According to the letter, Massie argues that under the state’s pandering obscene materials involving a minor statute, it is illegal for teachers and other educators to distribute books containing such material. Massie also urged the prosecutors to “remind the school district of the consequences of violating” the statute.

However, the state’s pandering statute does not apply to “any material or performance that is sold, disseminated, displayed, possessed, controlled, brought or caused to be brought into this state, or presented for a (bolded for emphasis) bona fide medical, scientific, educational, religious, governmental or other proper purpose…”

Mentor Law Director Joseph Szeman said in an email: “The Mentor School District is a political subdivision distinct from the City of Mentor municipal government. I therefore do not as Mentor Law Director have any authority to provide it legal advice or counsel.”

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“If parents are concerned about what their kids are reading or learning about in school, you collaborate with the school,” Marchaza said. “You work with the school. You don’t go outside of the school to go to a prosecutor’s office to try to resolve the issue. It’s important to note that teachers aren’t requiring students to read any of these books that are on this so-called list. They are there, they are available for students to avail themselves of if they choose. That’s important to have those options available.”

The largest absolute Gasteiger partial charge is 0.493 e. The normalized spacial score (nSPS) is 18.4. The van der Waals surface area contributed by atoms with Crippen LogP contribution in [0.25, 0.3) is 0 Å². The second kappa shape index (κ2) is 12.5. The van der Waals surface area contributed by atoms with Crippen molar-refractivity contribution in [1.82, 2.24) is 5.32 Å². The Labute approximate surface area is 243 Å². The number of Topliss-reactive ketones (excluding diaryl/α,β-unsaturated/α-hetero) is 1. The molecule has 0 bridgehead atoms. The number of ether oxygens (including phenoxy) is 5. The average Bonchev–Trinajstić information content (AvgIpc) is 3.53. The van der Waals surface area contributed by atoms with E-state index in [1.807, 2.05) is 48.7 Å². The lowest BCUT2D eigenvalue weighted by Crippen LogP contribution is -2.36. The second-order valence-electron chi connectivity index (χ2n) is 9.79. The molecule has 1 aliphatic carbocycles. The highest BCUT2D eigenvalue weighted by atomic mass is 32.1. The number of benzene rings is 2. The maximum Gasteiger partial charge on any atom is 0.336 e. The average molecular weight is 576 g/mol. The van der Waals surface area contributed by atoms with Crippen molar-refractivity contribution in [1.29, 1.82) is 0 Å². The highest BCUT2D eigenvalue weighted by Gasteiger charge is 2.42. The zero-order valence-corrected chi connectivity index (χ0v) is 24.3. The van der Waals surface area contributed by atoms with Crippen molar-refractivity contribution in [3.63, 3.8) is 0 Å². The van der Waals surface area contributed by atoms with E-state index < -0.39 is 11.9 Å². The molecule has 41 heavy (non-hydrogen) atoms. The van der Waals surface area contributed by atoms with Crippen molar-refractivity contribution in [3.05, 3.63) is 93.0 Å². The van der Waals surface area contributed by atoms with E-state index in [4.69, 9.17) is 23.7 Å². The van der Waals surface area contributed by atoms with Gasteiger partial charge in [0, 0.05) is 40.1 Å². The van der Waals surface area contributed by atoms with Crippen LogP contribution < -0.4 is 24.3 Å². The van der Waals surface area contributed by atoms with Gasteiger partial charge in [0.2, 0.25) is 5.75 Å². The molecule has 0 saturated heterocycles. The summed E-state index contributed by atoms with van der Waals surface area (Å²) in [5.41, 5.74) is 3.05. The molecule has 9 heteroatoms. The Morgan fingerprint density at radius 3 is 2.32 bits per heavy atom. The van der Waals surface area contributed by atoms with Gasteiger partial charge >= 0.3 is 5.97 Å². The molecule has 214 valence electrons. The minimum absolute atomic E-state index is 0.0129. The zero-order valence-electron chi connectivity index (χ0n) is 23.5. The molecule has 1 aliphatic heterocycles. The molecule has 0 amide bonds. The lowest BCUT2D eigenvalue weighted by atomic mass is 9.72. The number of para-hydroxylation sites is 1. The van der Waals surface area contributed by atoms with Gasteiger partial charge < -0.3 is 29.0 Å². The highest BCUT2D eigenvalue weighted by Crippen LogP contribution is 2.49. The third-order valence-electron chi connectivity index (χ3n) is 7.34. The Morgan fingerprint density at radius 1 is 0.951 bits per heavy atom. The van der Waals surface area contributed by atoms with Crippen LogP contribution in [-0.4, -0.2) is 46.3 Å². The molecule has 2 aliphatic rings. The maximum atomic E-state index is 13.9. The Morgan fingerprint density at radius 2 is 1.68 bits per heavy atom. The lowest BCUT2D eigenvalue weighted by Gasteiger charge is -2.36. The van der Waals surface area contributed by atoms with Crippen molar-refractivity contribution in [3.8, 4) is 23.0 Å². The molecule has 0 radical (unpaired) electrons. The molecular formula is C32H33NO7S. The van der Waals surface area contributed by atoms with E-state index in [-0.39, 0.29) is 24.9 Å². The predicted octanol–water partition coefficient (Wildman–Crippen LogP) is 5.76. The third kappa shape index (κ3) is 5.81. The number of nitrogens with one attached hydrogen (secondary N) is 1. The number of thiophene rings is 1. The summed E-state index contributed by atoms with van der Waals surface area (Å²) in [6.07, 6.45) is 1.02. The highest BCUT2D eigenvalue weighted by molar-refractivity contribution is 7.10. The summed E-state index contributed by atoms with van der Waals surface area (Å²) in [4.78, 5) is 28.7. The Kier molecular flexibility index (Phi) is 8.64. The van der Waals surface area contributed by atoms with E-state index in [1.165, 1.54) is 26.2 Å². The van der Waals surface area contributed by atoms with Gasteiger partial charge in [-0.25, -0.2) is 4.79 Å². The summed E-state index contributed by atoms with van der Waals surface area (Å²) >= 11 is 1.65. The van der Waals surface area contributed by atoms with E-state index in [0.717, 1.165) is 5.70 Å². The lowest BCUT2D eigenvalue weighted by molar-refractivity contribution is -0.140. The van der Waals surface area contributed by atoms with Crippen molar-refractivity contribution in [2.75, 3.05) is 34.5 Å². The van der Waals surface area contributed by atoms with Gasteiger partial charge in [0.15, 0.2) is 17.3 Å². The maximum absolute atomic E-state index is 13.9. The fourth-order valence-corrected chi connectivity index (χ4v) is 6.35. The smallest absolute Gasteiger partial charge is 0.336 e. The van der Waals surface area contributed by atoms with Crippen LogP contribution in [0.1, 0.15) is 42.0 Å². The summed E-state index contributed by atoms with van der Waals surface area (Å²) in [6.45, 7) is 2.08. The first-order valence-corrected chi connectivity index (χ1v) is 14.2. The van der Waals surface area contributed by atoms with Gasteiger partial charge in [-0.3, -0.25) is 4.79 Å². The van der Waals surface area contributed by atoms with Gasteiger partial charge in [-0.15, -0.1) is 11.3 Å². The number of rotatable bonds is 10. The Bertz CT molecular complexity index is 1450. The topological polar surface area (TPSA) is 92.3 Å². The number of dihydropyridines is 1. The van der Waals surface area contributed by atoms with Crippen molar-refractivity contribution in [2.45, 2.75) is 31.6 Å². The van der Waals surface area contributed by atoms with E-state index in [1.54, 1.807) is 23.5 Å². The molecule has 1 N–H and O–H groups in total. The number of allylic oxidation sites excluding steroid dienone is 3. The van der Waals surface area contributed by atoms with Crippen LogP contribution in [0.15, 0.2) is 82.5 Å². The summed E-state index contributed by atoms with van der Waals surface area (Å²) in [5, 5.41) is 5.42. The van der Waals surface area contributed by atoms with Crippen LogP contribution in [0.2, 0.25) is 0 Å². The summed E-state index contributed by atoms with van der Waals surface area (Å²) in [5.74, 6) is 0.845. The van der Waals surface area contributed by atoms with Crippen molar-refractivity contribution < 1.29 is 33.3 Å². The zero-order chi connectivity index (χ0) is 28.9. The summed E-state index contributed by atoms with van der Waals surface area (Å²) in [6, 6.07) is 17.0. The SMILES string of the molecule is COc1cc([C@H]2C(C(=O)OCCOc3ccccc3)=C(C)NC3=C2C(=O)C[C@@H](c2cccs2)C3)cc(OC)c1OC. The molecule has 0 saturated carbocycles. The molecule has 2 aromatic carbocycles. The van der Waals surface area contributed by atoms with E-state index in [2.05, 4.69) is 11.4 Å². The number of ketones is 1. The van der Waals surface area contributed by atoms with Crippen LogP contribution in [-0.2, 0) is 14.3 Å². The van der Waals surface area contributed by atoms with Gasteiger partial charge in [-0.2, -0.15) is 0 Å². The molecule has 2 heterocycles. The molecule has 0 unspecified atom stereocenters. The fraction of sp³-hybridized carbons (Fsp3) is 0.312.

According to a district policy that was enacted in 2006, parents may submit a formal challenge to certain books and seek to have them removed from school libraries. The policy states that if a citizen formally objects to a book or other media, the superintendent may decide to have it reviewed by a committee of school educators that will review and examine the book in question. The committee will then present its findings to the superintendent, who is then instructed to recommend whether the book should be kept or removed from library shelves. The superintendent’s recommendation is then voted on by the members of the school board.

With no indications that the simmering debate over book bans will cease any time soon, Wall said she is deeply concerned about the message it is sending to the district’s students.

I believe it teaches creative individuals to walk on eggshells,” Wall said. “When students hear that certain books are being kept from them and banned from libraries, it sends the notion that there are certain topics that they shouldn’t write about. There are certain experiences that they should keep quiet and that maybe a real-life event is something they shouldn’t share with other people. That sends the wrong message.”

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Marchaza said the push to ban and remove certain books has also created a maelstrom of sorts, dragging the district, school board, city officials, parents, and local and national organizations into the fold. Instead, the school board and parents should be focused on the serious challenges students are facing.

“It truly is a distraction from real and serious issues in our schools: busing challenges; teacher shortages; the kids that are still behind because of COVID,” Marchaza said. “Those are serious issues that we must address.”

Although neither Wall nor Marchaza could have ever anticipated that they would be seeking public office, both women said they are prepared for all that comes with it, whether it’s good, bad or indifferent.

“My heart is here. It’s not even just the school district; it’s the entire community. I don’t think people realize how much the school district affects our community,” Wall said. “I came back to Mentor to put my kids into the school district that I graduated from because I trust Mentor public schools.”

Editors note: This story has been updated to reflect comment from Brian Massie, the executive director of Lobbyists for Citizens.